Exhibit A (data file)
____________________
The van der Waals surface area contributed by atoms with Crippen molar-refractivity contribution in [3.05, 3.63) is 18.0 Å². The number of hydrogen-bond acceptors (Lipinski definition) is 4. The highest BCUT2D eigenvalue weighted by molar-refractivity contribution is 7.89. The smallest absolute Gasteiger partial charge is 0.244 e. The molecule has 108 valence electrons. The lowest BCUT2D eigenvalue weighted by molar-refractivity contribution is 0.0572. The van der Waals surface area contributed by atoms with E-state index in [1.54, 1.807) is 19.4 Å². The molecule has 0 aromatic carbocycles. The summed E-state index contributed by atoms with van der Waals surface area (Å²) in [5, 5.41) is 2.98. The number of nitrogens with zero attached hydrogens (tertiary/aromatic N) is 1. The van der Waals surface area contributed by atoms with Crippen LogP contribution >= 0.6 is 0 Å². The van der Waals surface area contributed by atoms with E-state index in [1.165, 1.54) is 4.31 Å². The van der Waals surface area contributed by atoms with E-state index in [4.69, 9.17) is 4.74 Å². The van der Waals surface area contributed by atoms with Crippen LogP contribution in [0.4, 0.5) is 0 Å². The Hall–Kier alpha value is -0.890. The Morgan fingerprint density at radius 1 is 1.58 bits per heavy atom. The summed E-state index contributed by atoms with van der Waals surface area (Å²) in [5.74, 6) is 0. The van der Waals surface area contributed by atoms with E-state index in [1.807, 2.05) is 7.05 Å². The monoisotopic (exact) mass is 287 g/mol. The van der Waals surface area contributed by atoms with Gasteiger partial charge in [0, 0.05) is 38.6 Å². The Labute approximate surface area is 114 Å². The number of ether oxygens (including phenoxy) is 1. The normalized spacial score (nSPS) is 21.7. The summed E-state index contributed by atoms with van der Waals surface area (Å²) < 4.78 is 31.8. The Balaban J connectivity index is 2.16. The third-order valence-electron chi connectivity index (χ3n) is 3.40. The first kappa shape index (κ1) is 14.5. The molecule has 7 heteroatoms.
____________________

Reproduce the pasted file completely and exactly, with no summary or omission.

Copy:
The van der Waals surface area contributed by atoms with Crippen molar-refractivity contribution in [3.05, 3.63) is 18.0 Å². The number of hydrogen-bond acceptors (Lipinski definition) is 4. The highest BCUT2D eigenvalue weighted by molar-refractivity contribution is 7.89. The smallest absolute Gasteiger partial charge is 0.244 e. The molecule has 108 valence electrons. The lowest BCUT2D eigenvalue weighted by molar-refractivity contribution is 0.0572. The van der Waals surface area contributed by atoms with E-state index in [1.54, 1.807) is 19.4 Å². The molecule has 0 aromatic carbocycles. The summed E-state index contributed by atoms with van der Waals surface area (Å²) in [5, 5.41) is 2.98. The number of nitrogens with zero attached hydrogens (tertiary/aromatic N) is 1. The van der Waals surface area contributed by atoms with Crippen LogP contribution >= 0.6 is 0 Å². The van der Waals surface area contributed by atoms with E-state index in [1.165, 1.54) is 4.31 Å². The van der Waals surface area contributed by atoms with E-state index in [4.69, 9.17) is 4.74 Å². The van der Waals surface area contributed by atoms with Crippen LogP contribution in [0.4, 0.5) is 0 Å². The Hall–Kier alpha value is -0.890. The Morgan fingerprint density at radius 1 is 1.58 bits per heavy atom. The summed E-state index contributed by atoms with van der Waals surface area (Å²) in [5.74, 6) is 0. The van der Waals surface area contributed by atoms with E-state index in [1.807, 2.05) is 7.05 Å². The monoisotopic (exact) mass is 287 g/mol. The van der Waals surface area contributed by atoms with Gasteiger partial charge in [0, 0.05) is 38.6 Å². The Labute approximate surface area is 114 Å². The number of ether oxygens (including phenoxy) is 1. The normalized spacial score (nSPS) is 21.7. The summed E-state index contributed by atoms with van der Waals surface area (Å²) < 4.78 is 31.8. The Balaban J connectivity index is 2.16. The third-order valence-electron chi connectivity index (χ3n) is 3.40. The first kappa shape index (κ1) is 14.5. The molecule has 7 heteroatoms.